I am also reading Late 18th and 19th Century Textiles: Neo-Classicism to Pop by Sue Kerry. I am developing a new line of fabrics for a major manufacturer and I am fascinated to see what an important role textile played in defining one’s place in the world during those two centuries.
Finally, I am listening to the complete seven books of Marcel Proust’s In Search of Lost Time — I was never able to wade through the full series in print, so listening to it has been a pure joy. This is actually my second time listening to it (all 37 CDs) because I enjoy it so much!
What is your most prized possession?
The single object that means the most to me is a small silver and vermeil box with enamel and porcelain that was given by Empress Elizabeth (“Sisi”) of Austria to her niece, my great, great grandmother. It’s filled with an odd collection of small mementos from my family and early childhood, like the first starfish I ever found and some old keys to the stables at my grandmother’s house. It has gone with me from the time that I got my first apartment right out of college and so it serves as a kind of touchstone.
What is your favorite luxury in life?
Time with loved ones is my favorite luxury in life. My projects keep me so busy that I generally work 12-hour days, 7 days a week…all of which leaves very little time for socializing. When I do carve out time to for myself, I like to have a big group of family and friends meet at my house in the French countryside. We take long walks in the woods, sit for hours in front of the fire just talking, reading, playing games, or taking naps. It’s almost like going back in time to when life was all much slower and people really had the time to be with each other. I can think of no other place that I would rather be when I am afforded the luxury of time.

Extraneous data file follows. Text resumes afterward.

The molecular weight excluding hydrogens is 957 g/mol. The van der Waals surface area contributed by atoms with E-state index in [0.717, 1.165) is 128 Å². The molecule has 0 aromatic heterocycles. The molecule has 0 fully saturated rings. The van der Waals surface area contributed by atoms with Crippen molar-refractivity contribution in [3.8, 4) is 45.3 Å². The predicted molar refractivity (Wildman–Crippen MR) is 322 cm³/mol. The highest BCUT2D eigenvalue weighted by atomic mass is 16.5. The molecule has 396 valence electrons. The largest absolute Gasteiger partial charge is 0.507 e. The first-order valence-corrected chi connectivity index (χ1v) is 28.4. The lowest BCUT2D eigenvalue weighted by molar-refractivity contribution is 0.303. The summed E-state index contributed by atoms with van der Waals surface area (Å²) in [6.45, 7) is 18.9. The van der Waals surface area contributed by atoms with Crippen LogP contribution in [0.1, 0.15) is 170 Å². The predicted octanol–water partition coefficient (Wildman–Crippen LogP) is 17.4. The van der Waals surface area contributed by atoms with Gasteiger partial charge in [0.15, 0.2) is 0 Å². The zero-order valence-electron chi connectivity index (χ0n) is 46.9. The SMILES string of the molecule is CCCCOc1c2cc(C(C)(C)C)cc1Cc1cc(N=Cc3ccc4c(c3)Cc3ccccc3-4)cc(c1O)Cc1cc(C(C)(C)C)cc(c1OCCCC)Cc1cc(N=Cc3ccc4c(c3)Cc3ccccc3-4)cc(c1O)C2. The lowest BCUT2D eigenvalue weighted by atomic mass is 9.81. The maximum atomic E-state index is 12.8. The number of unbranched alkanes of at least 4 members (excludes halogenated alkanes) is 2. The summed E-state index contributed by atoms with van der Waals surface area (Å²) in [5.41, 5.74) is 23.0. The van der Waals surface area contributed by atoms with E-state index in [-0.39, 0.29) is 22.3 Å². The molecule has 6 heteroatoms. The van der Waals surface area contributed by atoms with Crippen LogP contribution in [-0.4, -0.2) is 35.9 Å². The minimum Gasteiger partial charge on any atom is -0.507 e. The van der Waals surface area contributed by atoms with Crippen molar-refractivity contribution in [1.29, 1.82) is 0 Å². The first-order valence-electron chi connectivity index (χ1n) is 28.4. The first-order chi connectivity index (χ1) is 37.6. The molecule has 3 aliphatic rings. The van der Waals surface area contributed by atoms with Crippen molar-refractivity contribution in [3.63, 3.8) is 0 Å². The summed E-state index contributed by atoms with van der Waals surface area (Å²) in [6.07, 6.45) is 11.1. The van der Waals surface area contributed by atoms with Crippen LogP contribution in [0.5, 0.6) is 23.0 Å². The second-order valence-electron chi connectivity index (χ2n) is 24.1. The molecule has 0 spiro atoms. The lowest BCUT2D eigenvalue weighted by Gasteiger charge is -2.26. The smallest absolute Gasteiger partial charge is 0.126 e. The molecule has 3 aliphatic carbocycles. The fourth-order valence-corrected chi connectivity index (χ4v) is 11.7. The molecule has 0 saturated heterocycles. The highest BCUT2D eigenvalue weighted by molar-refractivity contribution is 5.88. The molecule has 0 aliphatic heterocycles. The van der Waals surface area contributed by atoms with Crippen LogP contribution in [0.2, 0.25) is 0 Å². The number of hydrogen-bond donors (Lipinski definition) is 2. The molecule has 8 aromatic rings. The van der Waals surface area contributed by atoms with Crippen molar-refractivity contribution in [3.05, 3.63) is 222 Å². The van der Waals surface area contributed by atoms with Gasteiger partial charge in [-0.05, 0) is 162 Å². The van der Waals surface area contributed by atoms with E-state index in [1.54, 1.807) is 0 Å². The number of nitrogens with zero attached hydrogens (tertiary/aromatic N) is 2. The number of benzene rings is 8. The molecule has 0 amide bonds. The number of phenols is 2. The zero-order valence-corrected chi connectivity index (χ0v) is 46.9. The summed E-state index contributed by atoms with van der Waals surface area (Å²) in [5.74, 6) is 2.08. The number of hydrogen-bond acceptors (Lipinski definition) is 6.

Past or present who has most influenced your direction in life?
The single person who has most influenced my life was an incredible Franco-Italian man called Marc Farinati degli Uberti. When I first moved to Paris in the late 1980’s, Marc introduced me to the world of art and antiques in which I live today. A gentleman art dealer, Marc knew everything about the arts from the Renaissance up through the latest in contemporary art. He let me trail him as he worked his way through the archaic Drouot Auction house sales rooms and miles of flea market allees. He introduced me to some of the finest private art collections in France and told me about obscure little museums in small towns and cities throughout Europe. In addition to all of that, he was one of the finest human beings I have ever known. I feel so blessed to have known this man and can confidently say that I would not be a designer today, were it not for the time that Marc spent educating me.
Who would you most like to collaborate with on a project?
It would be so incredible to work with the film director and screenwriter Christopher Nolan conceptualizing the look of one of his films. He has the most extraordinary mind and I love the way he views time in a non-linear fashion. He creates whole worlds in his films that are both like (and unlike) anything that we think we have already experienced.
In the design world, I would love to help take a grand dame like the Carlyle Hotel in New York and help bring it more up-to-date for today’s hotel guest. The Carlyle has always understood that the best hotel stay is one in which you feel at home, the problem is that people’s conception of what is “home” has changed over the years. I think that there is great opportunity for them to continue to be the place to stay in New York City.
Profile by Ronda Carman
AD Photos by Roger Davies